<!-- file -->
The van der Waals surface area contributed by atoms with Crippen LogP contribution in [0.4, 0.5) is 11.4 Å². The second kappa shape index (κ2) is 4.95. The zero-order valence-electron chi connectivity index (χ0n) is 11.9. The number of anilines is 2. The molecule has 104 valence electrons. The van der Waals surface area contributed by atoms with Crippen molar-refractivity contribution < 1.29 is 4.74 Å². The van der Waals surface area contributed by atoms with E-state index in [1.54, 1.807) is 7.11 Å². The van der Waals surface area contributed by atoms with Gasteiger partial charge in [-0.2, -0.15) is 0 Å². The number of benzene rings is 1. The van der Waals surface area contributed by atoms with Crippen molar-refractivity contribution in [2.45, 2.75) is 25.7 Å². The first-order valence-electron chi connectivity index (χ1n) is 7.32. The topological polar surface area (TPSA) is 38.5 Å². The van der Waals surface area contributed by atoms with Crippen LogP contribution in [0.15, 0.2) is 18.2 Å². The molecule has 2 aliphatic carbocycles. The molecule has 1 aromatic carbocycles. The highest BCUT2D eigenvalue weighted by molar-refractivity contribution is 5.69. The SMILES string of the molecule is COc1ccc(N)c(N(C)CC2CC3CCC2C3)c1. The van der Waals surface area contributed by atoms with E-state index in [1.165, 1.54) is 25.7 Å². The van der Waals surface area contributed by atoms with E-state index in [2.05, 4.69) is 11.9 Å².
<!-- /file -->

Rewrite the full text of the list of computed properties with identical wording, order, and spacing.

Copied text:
The van der Waals surface area contributed by atoms with Crippen LogP contribution in [0.4, 0.5) is 11.4 Å². The second kappa shape index (κ2) is 4.95. The zero-order valence-electron chi connectivity index (χ0n) is 11.9. The number of anilines is 2. The molecule has 104 valence electrons. The van der Waals surface area contributed by atoms with Crippen molar-refractivity contribution < 1.29 is 4.74 Å². The van der Waals surface area contributed by atoms with E-state index in [1.54, 1.807) is 7.11 Å². The van der Waals surface area contributed by atoms with Gasteiger partial charge in [-0.2, -0.15) is 0 Å². The number of benzene rings is 1. The van der Waals surface area contributed by atoms with Crippen molar-refractivity contribution in [2.45, 2.75) is 25.7 Å². The first-order valence-electron chi connectivity index (χ1n) is 7.32. The topological polar surface area (TPSA) is 38.5 Å². The van der Waals surface area contributed by atoms with Crippen LogP contribution in [0.15, 0.2) is 18.2 Å². The molecule has 2 aliphatic carbocycles. The molecule has 1 aromatic carbocycles. The highest BCUT2D eigenvalue weighted by molar-refractivity contribution is 5.69. The SMILES string of the molecule is COc1ccc(N)c(N(C)CC2CC3CCC2C3)c1. The van der Waals surface area contributed by atoms with E-state index in [1.165, 1.54) is 25.7 Å². The van der Waals surface area contributed by atoms with E-state index in [2.05, 4.69) is 11.9 Å².